Suddenly, people are lining up to date her, Bachelorette-style, fans are voting (Reminder: never leave house again), and her interest in Chris might be a two-way street. It’s a lot for a woman who could gold medal in people-avoidance. She’s going to have to fake it ‘till she makes it to get through all of this.

Perhaps she’ll make a list: The Ten Rules for Faking It. 

Because sometimes making the rules can find you happiness when you least expect it.



“If you happen to find a man who looks like Chris Pine, acts like Chris Hemsworth, smiles like Chris’s Pratt, and has a body like Chris Evans’s, I’ll rethink things. But until then? I am officially off the market.”

From this quote alone, it is rather telling of everything that comes in Ten Rules for Faking It. Rather than focusing on romance – as is its genre – this story is more about conquering fears related to social anxiety while finding love somewhere along the way in between those moments. If I had known this book coming in that the focus is less on meet-cute rom-com kind of plot, maybe then I’d feel differently, but this one just slid past what I was looking for.

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4 star, YA

Review: Love in English by Maria E. Andreu

Sixteen-year-old Ana has just moved to New Jersey from Argentina for her Junior year of high school. She’s a poet and a lover of language—except that now, she can barely understand what’s going on around her, let alone find the words to express how she feels in the language she’s expected to speak.

All Ana wants to do is go home—until she meets Harrison, the very cute, very American boy in her math class. And then there’s her new friend Neo, the Greek boy she’s partnered up with in ESL class, who she bonds with over the 80s teen movies they are assigned to watch for class (but later keep watching together for fun), and Altagracia, her artistic and Instagram-fabulous friend, who thankfully is fluent in Spanish and able to help her settle into American high school.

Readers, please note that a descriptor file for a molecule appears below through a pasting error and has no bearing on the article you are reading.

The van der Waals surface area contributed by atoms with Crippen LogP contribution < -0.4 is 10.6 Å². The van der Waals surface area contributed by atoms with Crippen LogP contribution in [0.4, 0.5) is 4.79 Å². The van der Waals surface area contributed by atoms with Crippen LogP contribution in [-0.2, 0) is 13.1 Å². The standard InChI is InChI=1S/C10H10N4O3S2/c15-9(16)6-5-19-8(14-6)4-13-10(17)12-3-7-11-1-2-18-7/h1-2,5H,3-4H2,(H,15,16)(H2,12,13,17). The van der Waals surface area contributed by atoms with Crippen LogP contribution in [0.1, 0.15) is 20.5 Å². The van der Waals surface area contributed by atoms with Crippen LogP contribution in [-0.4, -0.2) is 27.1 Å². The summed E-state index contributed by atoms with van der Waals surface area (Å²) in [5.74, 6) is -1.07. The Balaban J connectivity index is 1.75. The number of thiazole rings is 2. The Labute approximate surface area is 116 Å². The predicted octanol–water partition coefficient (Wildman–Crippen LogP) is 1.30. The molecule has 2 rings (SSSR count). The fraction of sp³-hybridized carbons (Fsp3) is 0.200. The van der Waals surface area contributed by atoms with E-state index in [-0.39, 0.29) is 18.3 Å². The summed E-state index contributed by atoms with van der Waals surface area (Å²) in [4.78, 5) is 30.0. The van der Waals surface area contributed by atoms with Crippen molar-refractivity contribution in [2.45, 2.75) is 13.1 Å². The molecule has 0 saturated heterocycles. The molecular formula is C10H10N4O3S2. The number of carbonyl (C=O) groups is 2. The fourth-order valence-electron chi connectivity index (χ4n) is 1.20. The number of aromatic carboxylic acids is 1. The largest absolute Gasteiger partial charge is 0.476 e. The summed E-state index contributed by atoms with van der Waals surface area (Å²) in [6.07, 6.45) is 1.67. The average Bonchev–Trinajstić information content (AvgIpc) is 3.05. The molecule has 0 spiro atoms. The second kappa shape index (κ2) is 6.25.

But is it possible that she’s becoming too American—as her father accuses—and what does it mean when her feelings for Harrison and Neo start to change? Ana will spend her year learning that the rules of English may be confounding, but there are no rules when it comes to love.

With playful and poetic breakouts exploring the idiosyncrasies of the English language, Love in English tells a story that is simultaneously charming and romantic, while articulating a deeper story about what it means to become “American.”



While I am not Latinx or have the direct experience of immigrating to a new country, Love in English tells a wonderful tale about connecting with one another in ways that transcends the language that we speak and the beauty behind the words that we do use.

Ana has just recently moved to America with her mother, joining her father who had gone and settled there a few years before them. Leaving behind everything and everyone that she knew in Argentina, nothing could prepare her for the jolt that is living in a different culture, even all her English lessons back home.